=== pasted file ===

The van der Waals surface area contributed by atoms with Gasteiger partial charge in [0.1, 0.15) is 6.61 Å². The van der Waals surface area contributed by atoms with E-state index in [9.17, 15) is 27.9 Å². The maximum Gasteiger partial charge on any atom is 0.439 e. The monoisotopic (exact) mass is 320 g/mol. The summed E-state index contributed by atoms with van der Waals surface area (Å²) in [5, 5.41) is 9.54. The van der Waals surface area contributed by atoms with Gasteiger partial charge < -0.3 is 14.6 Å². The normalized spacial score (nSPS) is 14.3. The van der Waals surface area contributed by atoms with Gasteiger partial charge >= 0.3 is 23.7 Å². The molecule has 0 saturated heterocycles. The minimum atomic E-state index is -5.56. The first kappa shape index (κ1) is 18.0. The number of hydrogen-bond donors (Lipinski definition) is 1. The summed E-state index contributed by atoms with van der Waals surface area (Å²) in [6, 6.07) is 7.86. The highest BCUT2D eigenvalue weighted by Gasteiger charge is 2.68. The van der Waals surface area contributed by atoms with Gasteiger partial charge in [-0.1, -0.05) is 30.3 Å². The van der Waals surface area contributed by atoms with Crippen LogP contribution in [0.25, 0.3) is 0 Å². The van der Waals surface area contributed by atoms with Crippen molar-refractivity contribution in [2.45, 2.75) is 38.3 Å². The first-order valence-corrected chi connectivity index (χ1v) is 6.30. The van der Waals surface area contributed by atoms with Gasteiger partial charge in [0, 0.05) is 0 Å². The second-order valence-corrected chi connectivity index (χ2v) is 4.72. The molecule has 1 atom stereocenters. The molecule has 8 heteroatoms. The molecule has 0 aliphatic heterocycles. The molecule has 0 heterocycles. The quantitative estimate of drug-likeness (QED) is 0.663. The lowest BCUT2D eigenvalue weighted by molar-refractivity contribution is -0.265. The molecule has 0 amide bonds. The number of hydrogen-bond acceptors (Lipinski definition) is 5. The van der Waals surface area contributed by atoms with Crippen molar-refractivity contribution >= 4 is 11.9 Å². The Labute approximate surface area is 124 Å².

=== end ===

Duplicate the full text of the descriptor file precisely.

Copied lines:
The van der Waals surface area contributed by atoms with Gasteiger partial charge in [0.1, 0.15) is 6.61 Å². The van der Waals surface area contributed by atoms with E-state index in [9.17, 15) is 27.9 Å². The maximum Gasteiger partial charge on any atom is 0.439 e. The monoisotopic (exact) mass is 320 g/mol. The summed E-state index contributed by atoms with van der Waals surface area (Å²) in [5, 5.41) is 9.54. The van der Waals surface area contributed by atoms with Gasteiger partial charge < -0.3 is 14.6 Å². The normalized spacial score (nSPS) is 14.3. The van der Waals surface area contributed by atoms with Gasteiger partial charge >= 0.3 is 23.7 Å². The molecule has 0 saturated heterocycles. The minimum atomic E-state index is -5.56. The first kappa shape index (κ1) is 18.0. The number of hydrogen-bond donors (Lipinski definition) is 1. The summed E-state index contributed by atoms with van der Waals surface area (Å²) in [6, 6.07) is 7.86. The highest BCUT2D eigenvalue weighted by Gasteiger charge is 2.68. The van der Waals surface area contributed by atoms with Gasteiger partial charge in [-0.1, -0.05) is 30.3 Å². The van der Waals surface area contributed by atoms with Crippen LogP contribution in [0.25, 0.3) is 0 Å². The van der Waals surface area contributed by atoms with Crippen molar-refractivity contribution in [2.45, 2.75) is 38.3 Å². The first-order valence-corrected chi connectivity index (χ1v) is 6.30. The van der Waals surface area contributed by atoms with Gasteiger partial charge in [0, 0.05) is 0 Å². The second-order valence-corrected chi connectivity index (χ2v) is 4.72. The molecule has 1 atom stereocenters. The molecule has 8 heteroatoms. The molecule has 0 aliphatic heterocycles. The molecule has 0 heterocycles. The quantitative estimate of drug-likeness (QED) is 0.663. The lowest BCUT2D eigenvalue weighted by molar-refractivity contribution is -0.265. The molecule has 0 amide bonds. The number of hydrogen-bond acceptors (Lipinski definition) is 5. The van der Waals surface area contributed by atoms with Crippen molar-refractivity contribution >= 4 is 11.9 Å². The Labute approximate surface area is 124 Å².